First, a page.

Scientists have determined that the body's overall response to salt is genetically determined, and there is overwhelming evidence that multiple genes are involved.
While the cause of most hypertension is unknown, and less than one-fifth of the 500 million affected people have their pressures adequately controlled through treatment, dietary salt intake is known to be one of the most important environmental determinants of human hypertension. In as many as one third of hypertensive patients, known as "salt-sensitive hypertensives," blood pressure is associated with dietary salt content.
To date, only genes causing rare forms of salt-sensitive hypertension have been detected and do not account for the vast majority of cases of salt-sensitive hypertension.
Studies over the years have shown that people have evolved and can remain healthy on sodium intakes of 200 mg or even less. But with the advent of fast foods, convenience foods and processed foods, there has been an increasing trend in the amount of salt consumed in a person's daily diet.
The average consumption of sodium today amounts to about 8-15 g of salt (sodium chloride). The consequence of this trend is that more of the public is resorting to low-salt diets, assuming that such a course of action will result in lower blood pressure. This may not bring about expected results.
There is great inter-individual variability of blood pressure in the response to salt with some individuals experiencing no increase on a high salt diet while others have a significant increase on a moderate salt diet. Determining which patients will benefit from a low salt diet is a primary goal that will assist in identifying an optimum treatment regimen for those suffering from hypertension.
A new research effort has used a global gene screening tool, DNA microarrays, and salt-sensitive and salt-resistant rat strains to identify genes associated with salt-sensitivity. The principal investigator of the study was Dr Robert S. Danziger, University of Illinois, Department of Medicine, Division of Cardiology, West Side VA, who presented the findings at the Experimental Biology meeting in New Orleans, US, last week.
A powerful new approach, transcriptional profiling using DNA microarrays, was used to probe the genetics of hypertension in general and salt-sensitivity in particular. This is the same methodology that is being used to study other complex diseases such as cancer and schizophrenia. This approach permits the expression of thousands of genes in a tissue or cell to be simultaneously analysed.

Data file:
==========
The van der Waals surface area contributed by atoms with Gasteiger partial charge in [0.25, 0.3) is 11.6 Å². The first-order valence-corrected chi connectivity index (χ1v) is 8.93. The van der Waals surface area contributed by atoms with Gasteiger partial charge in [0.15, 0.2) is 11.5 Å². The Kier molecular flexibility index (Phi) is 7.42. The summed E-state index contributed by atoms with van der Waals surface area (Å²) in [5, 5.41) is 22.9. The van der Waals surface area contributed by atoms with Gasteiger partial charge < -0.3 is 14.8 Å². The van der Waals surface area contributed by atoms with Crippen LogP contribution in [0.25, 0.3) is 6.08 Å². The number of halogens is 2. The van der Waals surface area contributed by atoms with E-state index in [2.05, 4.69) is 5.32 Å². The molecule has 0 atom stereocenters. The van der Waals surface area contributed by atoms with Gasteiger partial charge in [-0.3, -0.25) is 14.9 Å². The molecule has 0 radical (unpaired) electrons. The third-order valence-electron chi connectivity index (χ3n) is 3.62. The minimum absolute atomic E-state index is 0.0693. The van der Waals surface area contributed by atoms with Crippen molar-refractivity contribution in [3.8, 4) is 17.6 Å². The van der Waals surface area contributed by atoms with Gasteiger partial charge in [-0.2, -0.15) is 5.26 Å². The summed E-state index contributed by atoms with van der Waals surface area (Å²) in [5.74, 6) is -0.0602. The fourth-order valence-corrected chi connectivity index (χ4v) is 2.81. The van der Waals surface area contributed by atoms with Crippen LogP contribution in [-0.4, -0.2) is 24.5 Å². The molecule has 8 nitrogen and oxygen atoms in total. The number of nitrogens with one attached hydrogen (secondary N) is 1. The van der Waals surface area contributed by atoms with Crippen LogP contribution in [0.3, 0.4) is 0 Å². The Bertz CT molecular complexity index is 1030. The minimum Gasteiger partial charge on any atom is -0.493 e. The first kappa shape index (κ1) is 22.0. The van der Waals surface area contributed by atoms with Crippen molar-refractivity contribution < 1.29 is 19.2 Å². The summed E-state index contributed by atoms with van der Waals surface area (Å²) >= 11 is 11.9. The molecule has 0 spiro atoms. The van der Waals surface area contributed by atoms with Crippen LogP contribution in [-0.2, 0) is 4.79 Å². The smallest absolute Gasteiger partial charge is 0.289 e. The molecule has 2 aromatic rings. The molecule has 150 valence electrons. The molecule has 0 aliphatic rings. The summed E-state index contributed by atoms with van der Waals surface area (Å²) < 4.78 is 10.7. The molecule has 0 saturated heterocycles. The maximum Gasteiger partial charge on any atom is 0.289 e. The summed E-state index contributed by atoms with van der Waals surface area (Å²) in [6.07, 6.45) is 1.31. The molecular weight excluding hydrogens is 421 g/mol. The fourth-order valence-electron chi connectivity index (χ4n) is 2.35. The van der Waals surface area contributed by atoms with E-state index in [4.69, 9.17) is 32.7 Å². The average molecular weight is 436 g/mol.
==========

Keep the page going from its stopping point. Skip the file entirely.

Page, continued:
The study used a comparison of transcriptional profiles of kidney from two strains of rat, salt-resistant normotensive and salt-sensitive hypertensive, on high and low salt diets. To discover genes that cause salt-sensitive hypertension, identification of gene clusters unique to salt-sensitive rat strains was performed.
A total of 32 genes were identified that are regulated by dietary salt through the transfer of genetic code information. Of these, 10 novel genes were determined to be particularly good new candidates for salt-sensitive hypertension since they had differential transcriptional regulation in salt-resistant normotensive versus salt-sensitive hypertensive rats strains.
The research used DNA microarrays to identify novel genes involved in the physiological adaptation to dietary salt, a known factor in human hypertension.
By comparing transcriptional profiles of kidneys from salt-sensitive and salt-resistant strains of rat, at least 10 new candidates for salt-sensitive hypertension have been identified. These include a number of genes previously not known to be involved in salt handling or blood pressure.
The authors stressed that the findings do not suggest that patients with hypertension should assume that their genetic composition would allow increased sodium intake. The results may however lead to the identification of the major genes associated with salt-resistance and salt-sensitive hypertension.
Therefore, this work may determine new therapeutic approaches to based on genetics and new targets for common forms of hypertension in humans.